New research comparing rival brands of drug-coated, tiny mesh tubes called stents finds they are equally excellent at keeping heart arteries open, and that one may be better for diabetics.
These devices, which slowly leach medication into blood vessels to keep them from squeezing shut after procedures to remove blockages, have revolutionized heart care so much in the last few years that studies now are aimed at finding which ones work best for which patients — not whether they work at all.
They are vastly better than the plain old metal stents that were standard just a few years ago. Results on the new ones are so good that more and more patients are being successfully treated with them and avoiding a more drastic alternative — heart bypass surgery.
Two are on the market — Boston Scientific Corp.'s Taxus stent, and Cypher, made by Cordis Corp., a Johnson & Johnson company.
"Both devices have made remarkable progress" in treating heart disease, said Dr. Gregg Stone, a cardiologist at Columbia University Medical Center, who was not involved in the comparison studies.
New studies on stents were presented Sunday at an American College of Cardiology conference in Orlando. They showed that benefits apparently last for years, and that even very big blockages in very small vessels — some nearly two inches long — can be fixed with such stents, sometimes using overlapping ones.
The devices work so well that when an older stent clogs, it's better to put a new drug-coated one inside it than to treat the problem with radiation as has been done in the past, one study found.
Competitors also are being developed that could help cut the price of these devices. One novel type even dissolves in the body once its job is done.
"It's looking very good," Dr. Gerald Fletcher, a Mayo Clinic cardiologist, said of the evidence for drug-coated stents. "The benefit is going to be substantial in the long term."
Clogged arteries can cause a heart attack. One solution is open-heart bypass surgery, in which blood vessels from elsewhere in the body are used to create detours around blockages.
A less drastic treatment is angioplasty, in which a tiny balloon is snaked through blood vessels to blockages and inflated to flatten them. Nearly a million of these are done each year in the United States, and in most cases, a stent is placed to keep the artery from squeezing shut again.
But even these reclogged about one-fourth of the time until drug-coated ones came along and cut the rate to around 5 percent. The Cypher and Taxus stents use radically different drugs, and it hasn't been known which is better.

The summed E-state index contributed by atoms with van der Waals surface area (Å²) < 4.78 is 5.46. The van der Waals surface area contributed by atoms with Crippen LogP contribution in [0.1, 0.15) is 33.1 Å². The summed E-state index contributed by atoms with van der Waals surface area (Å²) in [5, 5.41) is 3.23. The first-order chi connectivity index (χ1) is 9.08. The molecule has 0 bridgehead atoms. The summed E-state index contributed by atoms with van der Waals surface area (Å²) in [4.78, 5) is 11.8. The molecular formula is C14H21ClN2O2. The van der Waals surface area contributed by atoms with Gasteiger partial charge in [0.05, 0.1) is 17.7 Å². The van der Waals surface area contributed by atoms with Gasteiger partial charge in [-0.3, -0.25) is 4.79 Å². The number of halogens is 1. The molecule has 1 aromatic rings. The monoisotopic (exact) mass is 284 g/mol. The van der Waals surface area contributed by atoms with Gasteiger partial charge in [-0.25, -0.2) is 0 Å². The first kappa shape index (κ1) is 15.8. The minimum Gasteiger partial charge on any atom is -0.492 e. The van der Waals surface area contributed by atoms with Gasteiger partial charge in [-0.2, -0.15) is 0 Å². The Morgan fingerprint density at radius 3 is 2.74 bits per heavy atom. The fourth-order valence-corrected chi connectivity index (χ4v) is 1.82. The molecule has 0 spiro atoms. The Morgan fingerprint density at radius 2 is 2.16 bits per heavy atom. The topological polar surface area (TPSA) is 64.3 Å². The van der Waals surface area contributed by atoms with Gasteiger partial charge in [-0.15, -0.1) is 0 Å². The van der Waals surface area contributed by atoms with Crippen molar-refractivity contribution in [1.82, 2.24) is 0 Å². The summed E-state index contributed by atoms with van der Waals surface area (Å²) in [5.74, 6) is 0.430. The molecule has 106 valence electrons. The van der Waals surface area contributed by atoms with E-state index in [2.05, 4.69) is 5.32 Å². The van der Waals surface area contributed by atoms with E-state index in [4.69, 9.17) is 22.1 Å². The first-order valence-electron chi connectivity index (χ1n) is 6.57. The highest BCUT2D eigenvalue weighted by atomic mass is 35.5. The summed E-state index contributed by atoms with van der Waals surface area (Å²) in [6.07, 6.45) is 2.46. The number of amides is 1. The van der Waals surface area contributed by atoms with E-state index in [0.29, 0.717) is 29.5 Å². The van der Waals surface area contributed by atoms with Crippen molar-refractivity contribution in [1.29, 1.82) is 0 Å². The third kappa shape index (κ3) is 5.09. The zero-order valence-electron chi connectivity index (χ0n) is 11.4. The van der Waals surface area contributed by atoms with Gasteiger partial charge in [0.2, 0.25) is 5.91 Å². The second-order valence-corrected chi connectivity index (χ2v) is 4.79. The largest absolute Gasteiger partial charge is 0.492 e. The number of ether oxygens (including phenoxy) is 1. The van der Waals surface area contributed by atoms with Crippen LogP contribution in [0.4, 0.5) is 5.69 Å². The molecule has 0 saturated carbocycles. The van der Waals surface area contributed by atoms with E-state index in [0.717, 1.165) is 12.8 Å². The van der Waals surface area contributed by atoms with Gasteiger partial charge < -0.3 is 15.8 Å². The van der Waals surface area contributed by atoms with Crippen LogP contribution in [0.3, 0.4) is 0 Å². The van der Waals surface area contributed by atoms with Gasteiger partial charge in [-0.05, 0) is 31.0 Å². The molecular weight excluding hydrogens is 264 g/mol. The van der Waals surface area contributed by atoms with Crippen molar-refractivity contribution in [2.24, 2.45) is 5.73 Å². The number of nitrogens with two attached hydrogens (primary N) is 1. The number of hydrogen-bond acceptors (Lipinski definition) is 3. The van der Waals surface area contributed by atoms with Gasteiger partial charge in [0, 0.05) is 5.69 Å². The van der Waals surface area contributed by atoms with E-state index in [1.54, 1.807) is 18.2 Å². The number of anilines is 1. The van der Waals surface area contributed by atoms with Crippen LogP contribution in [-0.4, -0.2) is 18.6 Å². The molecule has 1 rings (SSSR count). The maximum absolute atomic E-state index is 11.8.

The first big comparison study showed that eight months after treatment, rates of heart attacks, strokes and repeat procedures were similar with both stents. The study involved 1,353 patients in Europe, Latin America and Asia, and was reported Dr. Marie-Claude Morice of Institut Cardiovasculaire Paris Sud in France. It was sponsored by Cypher's maker, Cordis.
A different study led by doctors with no ties to Cordis showed Cypher clearly outperformed Taxus in 250 diabetics, whose arteries are more prone to reclogging. Problems were two to three times more frequent among those who got Taxus stents.
"These results would push us to select the Cypher stent for diabetic patients," said Dr. Adnan Kastrati of Deutsches Herzzentrum, a medical center in Munich, Germany.
Other research confirmed the effectiveness of both stents two and three years after treatment. Nearly nine out of 10 stents used in the United States now are drug-coated, and two out of three are Taxus stents.
Meanwhile, Medtronic Inc. reported that its experimental drug-coated stent, Endeavor, outperformed plain metal stents in tests on 1,197 patients. The company hopes to sell it in Europe soon and to seek U.S. approval later this year.
Finally, the first human tests of Biometrik's experimental dissolving stent were reported. Five people received the device last July, and "absorption seems to occur within the first four weeks as planned," said Dr. Raimund Erbel of University Clinic in Essen, Germany.
Competition should make drug-coated stents more affordable, said Dr. Samin Sharma, co-director of the Cardiovascular Institute at Mount Sinai Medical Center in New York. They used to cost more than $3,000, sell for around $2,300 now, and could drop to less than $2,000, he said.
By Marilynn Marchione